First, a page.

Struggles to assert self-definition against ascribed tribal identities

One of the earliest lessons I learned as a student of history is that there is no singular history. Instead, multiple histories are produced and exist alongside and intersect with each other, representing different perspectives and accounts of events. Similarly, there is no one version of identity, knowledge or culture – there are knowledges, cultures and identities. Each reflects different relationships to, and expressions of, power.

These tensions around singular and plural versions of identity are made visible in current and proposed legislation on customary law, both in the Traditional Leadership and Governance Framework Act (TLGFA) of 2003 and the Traditional Courts Bill (TCB), currently before parliament. The TLGFA asserts the exact boundaries used to make up the Bantustans under the 1951 Black Authorities Act. The TCB, if adopted, would centralise power in traditional leaders, allowing them to be the sole interpreters of customary law and denying people within the TLGFA boundaries the right of opting out of traditional courts to use state courts.The boundaries related to these two pieces of legislation have drawn wide criticism, especially from people who would live within them. This is because these boundaries limit localised, diverse expressions of identity and community to impose standardised structures that are often inconsistent with groups’ histories and current forms of self-identification.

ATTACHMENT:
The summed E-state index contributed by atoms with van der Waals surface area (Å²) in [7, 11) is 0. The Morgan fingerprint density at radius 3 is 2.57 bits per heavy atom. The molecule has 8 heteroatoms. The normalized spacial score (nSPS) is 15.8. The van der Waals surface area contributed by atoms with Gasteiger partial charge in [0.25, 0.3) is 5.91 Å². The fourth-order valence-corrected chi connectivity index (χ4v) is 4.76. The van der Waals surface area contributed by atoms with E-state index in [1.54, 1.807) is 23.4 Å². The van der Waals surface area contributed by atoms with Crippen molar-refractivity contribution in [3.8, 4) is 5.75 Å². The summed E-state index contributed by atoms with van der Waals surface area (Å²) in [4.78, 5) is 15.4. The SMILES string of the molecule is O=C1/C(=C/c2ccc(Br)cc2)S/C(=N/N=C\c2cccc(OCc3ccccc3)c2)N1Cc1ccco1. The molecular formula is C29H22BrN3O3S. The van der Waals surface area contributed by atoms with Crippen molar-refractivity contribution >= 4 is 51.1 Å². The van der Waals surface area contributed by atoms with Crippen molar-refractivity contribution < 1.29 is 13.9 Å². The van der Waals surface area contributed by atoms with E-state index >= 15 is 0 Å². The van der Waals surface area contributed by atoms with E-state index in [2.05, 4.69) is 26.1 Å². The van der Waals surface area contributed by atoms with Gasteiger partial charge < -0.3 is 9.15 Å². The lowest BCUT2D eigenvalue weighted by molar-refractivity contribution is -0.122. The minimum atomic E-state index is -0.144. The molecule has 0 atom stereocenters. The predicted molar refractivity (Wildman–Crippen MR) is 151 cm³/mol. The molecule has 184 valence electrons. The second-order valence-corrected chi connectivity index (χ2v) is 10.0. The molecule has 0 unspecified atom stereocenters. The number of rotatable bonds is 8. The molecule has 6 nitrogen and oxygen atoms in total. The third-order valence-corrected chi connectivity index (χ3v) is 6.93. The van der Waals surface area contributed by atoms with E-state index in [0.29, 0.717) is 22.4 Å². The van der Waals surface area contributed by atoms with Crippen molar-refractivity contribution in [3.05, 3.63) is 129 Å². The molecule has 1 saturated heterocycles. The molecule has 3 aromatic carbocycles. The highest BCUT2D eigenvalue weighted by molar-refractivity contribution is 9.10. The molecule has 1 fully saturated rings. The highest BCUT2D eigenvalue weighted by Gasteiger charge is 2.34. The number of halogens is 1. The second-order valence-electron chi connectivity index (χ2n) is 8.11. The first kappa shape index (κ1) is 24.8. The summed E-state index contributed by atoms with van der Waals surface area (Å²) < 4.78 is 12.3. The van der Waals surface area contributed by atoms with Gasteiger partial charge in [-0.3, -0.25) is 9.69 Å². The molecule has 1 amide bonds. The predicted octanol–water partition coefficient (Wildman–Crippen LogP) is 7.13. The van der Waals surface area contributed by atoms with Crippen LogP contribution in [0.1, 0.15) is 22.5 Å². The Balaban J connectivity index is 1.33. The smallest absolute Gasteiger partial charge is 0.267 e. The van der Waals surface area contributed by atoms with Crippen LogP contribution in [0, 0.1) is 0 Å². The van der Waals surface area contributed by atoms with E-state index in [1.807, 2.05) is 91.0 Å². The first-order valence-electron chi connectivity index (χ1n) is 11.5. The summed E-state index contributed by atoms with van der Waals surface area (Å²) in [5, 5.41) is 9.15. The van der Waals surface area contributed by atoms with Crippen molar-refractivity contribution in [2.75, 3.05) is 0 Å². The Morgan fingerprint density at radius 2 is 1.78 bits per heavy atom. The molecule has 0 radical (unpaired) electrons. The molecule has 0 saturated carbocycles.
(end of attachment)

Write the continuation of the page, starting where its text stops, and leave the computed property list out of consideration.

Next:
To understand the significance that these boundaries have for people’s ability to express different identities, it is important to understand the role that they played under colonialism and apartheid. The Bafokeng Land Buyers’ Association (BLBA) explains, “(s)ome of the recognised traditional communities comprise of heterogeneous traditional systems with different traditional origins. Historically when chiefs were imposed by the colonial and apartheid regimes to preside over other (smaller) communities, the ‘illegitimate’ chiefs would force and entrench their traditional systems over the said weaker communities”.

BLBA communities have lodged claims for the restitution of their separate pieces of land of which the boundaries and traditions, they argue, were historically independent of the overarching Bafokeng “tribal” identity that was foisted on them during colonialism and apartheid. They argue that some of the platinum-rich farms that are now controlled by the Bafokeng rightly belong to smaller clans and syndicates with separate and independent identities.